The physical form of the Fort area is best described as an irregular trapezium. Seven layers of development have been identified, chronologically, in the precinct. The Kala Ghoda Crescent can be defined as the area stretching from Regal Chowk to the University of Mumbai, with Oval Maidan to the west and Lions Gate to the east. Like gems dotting this zone lie architectural and historical beauties like the Prince of Wales Museum, National Gallery of Modern Art, Jehangir Art Gallery, Max Mueller Bhavan, Institute of Science, Bombay Natural History Society, Elphinstone College and the David Sassoon Library.
One can recognise the influence of an early native population in the area now covered by Bohra Bazaar Street, Perin Nariman Street and Mint Street. The functional nature common with British residential and administrative architecture can be seen in the Admiralty House, while buildings at Master Nagindas Road still proclaim distinct colonial accents in flat brick arches and key stones.
Italian facades show at the area around Town Hall; Veer Nariman Road has predominantly European buildings; and the Indo-Saracenic style makes an appearance in the Readymoney Terrace Building. From Gothic spires to the quiet elegance of the Renaissance, Islamic to Art Deco, it's hard not to be struck by this sort of architectural diversity. Looked at as a whole, it can unanimously be judged the finest heritage spine of the city, with three distinct styles: The pre-1860s, Victorian architecture from 1860 to the 1920s, and stark Art Deco of the post 20s.
The shops come in: The Army & Navy Building in Kala Ghoda
Moving to the structures themselves, why not start with the Wellington Fountain, erected by public subscription in 1865. Opposite it stands the Gothic fa ade of today's Maharashtra State Police HQ, once the Royal Alfred Sailor's Home. Noticeable from here is Regal Cinema, designed by Charles Stevens and built on the site of a saluting battery (and also, as some historians maintain, a cemetery for Englishmen). On the other side of the street stands the department store known as Sahakari Bhandar, formerly the Majestic Hotel built in 1909. It was designed by W A Chambers and Company, who also designed the Taj Mahal hotel in 1903.
Stepping along the crowded pavement, past small shops selling cigarettes, one runs into the Indian Mercantile Building at a corner. Built in the early 1900s and famous for its oldest occupant, Phillips Antiques, it overlooks the Institute of Science with its Renaissance style. Set in its spacious interiors is the Mumbai branch of today's National Gallery of Modern Art.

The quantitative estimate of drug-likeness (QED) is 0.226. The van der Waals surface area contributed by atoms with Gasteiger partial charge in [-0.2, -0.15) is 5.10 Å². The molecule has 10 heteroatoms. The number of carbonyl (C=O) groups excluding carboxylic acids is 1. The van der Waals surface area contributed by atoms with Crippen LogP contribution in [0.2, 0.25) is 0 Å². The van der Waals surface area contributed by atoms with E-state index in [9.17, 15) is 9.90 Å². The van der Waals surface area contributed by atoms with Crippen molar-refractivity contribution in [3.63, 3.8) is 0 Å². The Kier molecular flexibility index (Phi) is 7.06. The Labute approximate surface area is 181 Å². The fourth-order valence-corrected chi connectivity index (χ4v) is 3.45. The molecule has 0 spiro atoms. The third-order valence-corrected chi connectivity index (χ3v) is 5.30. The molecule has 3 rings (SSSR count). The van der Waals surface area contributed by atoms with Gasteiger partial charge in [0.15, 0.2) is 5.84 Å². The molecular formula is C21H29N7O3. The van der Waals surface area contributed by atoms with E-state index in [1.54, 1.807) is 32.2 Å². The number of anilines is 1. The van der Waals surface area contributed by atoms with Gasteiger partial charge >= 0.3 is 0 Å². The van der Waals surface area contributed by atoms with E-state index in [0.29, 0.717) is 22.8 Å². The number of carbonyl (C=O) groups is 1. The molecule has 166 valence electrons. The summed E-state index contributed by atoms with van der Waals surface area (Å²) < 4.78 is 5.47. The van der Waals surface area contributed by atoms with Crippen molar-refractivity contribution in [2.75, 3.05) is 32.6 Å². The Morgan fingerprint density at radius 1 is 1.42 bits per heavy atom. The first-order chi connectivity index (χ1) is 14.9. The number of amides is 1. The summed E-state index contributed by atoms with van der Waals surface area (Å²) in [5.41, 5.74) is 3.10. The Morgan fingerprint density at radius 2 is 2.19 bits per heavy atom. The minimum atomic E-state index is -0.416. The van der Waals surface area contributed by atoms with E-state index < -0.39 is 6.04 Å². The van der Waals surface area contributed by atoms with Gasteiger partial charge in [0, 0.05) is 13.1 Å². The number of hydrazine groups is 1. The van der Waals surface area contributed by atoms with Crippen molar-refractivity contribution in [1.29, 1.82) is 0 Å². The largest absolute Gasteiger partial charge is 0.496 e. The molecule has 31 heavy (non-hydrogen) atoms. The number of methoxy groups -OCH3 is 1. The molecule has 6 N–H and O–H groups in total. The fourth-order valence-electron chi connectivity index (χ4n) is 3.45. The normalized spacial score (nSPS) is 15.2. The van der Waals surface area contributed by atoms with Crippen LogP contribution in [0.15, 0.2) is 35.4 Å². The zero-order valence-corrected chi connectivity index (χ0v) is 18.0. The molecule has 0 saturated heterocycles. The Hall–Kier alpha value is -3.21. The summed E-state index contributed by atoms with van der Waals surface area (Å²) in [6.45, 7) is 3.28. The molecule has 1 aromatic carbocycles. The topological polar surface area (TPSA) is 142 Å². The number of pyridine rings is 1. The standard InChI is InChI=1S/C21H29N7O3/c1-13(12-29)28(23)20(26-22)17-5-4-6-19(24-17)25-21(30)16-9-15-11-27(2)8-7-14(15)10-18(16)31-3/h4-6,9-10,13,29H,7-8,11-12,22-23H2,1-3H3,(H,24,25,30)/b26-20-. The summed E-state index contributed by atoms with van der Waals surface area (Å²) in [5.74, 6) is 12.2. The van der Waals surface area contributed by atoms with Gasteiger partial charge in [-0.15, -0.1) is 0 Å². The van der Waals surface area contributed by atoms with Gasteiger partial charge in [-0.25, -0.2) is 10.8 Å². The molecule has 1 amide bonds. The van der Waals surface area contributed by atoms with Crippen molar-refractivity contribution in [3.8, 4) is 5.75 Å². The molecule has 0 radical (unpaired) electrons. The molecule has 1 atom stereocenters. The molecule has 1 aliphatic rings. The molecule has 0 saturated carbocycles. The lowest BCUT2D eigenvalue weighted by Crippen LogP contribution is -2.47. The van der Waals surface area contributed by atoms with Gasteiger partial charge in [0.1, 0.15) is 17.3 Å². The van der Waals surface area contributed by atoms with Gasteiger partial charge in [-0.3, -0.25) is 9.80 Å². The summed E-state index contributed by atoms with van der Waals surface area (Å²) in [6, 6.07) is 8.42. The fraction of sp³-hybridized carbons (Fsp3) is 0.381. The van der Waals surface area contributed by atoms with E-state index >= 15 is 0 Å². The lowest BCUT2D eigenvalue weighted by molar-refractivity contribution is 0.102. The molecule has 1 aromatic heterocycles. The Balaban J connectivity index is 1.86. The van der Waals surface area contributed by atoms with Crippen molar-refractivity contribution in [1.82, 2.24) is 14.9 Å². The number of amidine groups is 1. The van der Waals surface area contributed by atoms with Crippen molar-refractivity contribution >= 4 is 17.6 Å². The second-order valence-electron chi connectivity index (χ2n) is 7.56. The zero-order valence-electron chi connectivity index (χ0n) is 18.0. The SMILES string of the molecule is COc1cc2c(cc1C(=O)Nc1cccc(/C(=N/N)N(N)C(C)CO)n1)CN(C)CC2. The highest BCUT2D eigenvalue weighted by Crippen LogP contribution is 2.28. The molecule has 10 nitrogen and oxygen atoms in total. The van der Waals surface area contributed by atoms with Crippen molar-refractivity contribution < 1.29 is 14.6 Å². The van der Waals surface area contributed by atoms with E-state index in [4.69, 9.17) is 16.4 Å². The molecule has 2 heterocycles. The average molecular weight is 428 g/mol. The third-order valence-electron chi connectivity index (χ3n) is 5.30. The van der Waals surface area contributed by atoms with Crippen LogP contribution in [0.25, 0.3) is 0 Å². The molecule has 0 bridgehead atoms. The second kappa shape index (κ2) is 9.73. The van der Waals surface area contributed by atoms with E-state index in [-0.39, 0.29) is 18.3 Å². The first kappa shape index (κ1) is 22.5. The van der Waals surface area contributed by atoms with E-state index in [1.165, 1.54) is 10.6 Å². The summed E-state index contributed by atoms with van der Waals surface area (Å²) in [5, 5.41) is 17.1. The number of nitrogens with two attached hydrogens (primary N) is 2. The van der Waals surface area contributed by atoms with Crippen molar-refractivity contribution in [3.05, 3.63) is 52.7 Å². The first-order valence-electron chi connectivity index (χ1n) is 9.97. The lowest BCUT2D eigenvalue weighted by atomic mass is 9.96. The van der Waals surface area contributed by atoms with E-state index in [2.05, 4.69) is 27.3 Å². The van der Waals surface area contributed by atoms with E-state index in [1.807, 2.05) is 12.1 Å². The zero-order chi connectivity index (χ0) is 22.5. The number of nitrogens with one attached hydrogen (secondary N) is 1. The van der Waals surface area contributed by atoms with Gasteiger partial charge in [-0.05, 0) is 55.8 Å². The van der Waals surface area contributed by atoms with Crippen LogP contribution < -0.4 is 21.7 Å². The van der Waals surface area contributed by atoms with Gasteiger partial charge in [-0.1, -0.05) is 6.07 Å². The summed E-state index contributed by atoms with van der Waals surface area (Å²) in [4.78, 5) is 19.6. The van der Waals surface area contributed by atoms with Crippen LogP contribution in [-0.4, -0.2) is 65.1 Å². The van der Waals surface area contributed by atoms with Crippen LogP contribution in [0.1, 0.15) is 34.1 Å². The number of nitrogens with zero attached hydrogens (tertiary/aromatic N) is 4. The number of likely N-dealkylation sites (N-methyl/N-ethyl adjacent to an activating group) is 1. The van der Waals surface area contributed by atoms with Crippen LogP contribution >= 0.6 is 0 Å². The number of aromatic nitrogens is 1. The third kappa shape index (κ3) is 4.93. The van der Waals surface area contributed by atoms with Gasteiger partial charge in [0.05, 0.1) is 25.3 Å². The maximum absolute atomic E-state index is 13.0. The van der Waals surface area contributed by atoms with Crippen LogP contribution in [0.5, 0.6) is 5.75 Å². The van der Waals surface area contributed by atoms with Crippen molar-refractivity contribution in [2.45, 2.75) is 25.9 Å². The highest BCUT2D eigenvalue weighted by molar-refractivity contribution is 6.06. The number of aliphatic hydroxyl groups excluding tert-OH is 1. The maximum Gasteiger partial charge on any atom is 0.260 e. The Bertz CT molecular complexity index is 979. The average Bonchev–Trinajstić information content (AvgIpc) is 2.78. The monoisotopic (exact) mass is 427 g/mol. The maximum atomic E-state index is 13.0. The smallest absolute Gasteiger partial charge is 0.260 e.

Across the street and past bus stops on the other side, the Prince of Wales Museum (now the Chhatrapati Shivaji Maharaj Vastu Sangrahalaya) demands more than a cursory glance. Its Indo-Saracenic style, local yellow and blue basalt make it a common enough childhood memory for most students, with a dome strikingly reminiscent of the Gol Gumbuz at Bijapur. What the building also has is a lot of traditional architecture and interesting cultural adaptations that include bulbous cupolas, jalees, Rajput-style jharokas, brackets of Hindu temples and semi-open verandas - all merging into one whole.
Stone and Sensibilities: The Elphinstone College is a fine example of
old style architecture and is one of the city's iconic buildings
Opposite popular record store Rhythm House, a stone's throw away, are the stark contours of Jehangir Art Gallery. Next, Elphinstone College, named after Governor Mountstuart Elphinstone and housing the Maharashtra State Archives with its rare government records, manuscripts and newspapers. Then, the David Sassoon Mechanics Institute and Library, with its beautiful marble statue of Sir Sassoon and flooring of richly coloured Minton tiles. From here, the ornate neo-classical style of the Army and Navy Building peeps out, now occupied by several multi-national companies.
Does Kala Ghoda eventually live up to its reputation as Mumbai's art district? A short walk through it ought to prove that it does. Like Soho in New York, Quartier Latin in Paris, and other art districts around the world, it manages that particular collation that has remained relatively untouched, apart from superficial changes imposed by an evolving urban landscape.
With its combined total of almost 1,10,000 square feet, it is a slice of culture that best represents what Mumbai is about. Taking the city's diversity, history, the artistic and commonplace, it somehow becomes a microcosm that gives visitors a taste of today as well as times past. What it does, in the process, is trace a story of survival and strength, about ourselves and what we are. That is what strikes a chord in every heart that beats through its crowded streets.
- Lindsay Pereira is Editor, MiD DAY Online (twitter.com/lindsaypereira)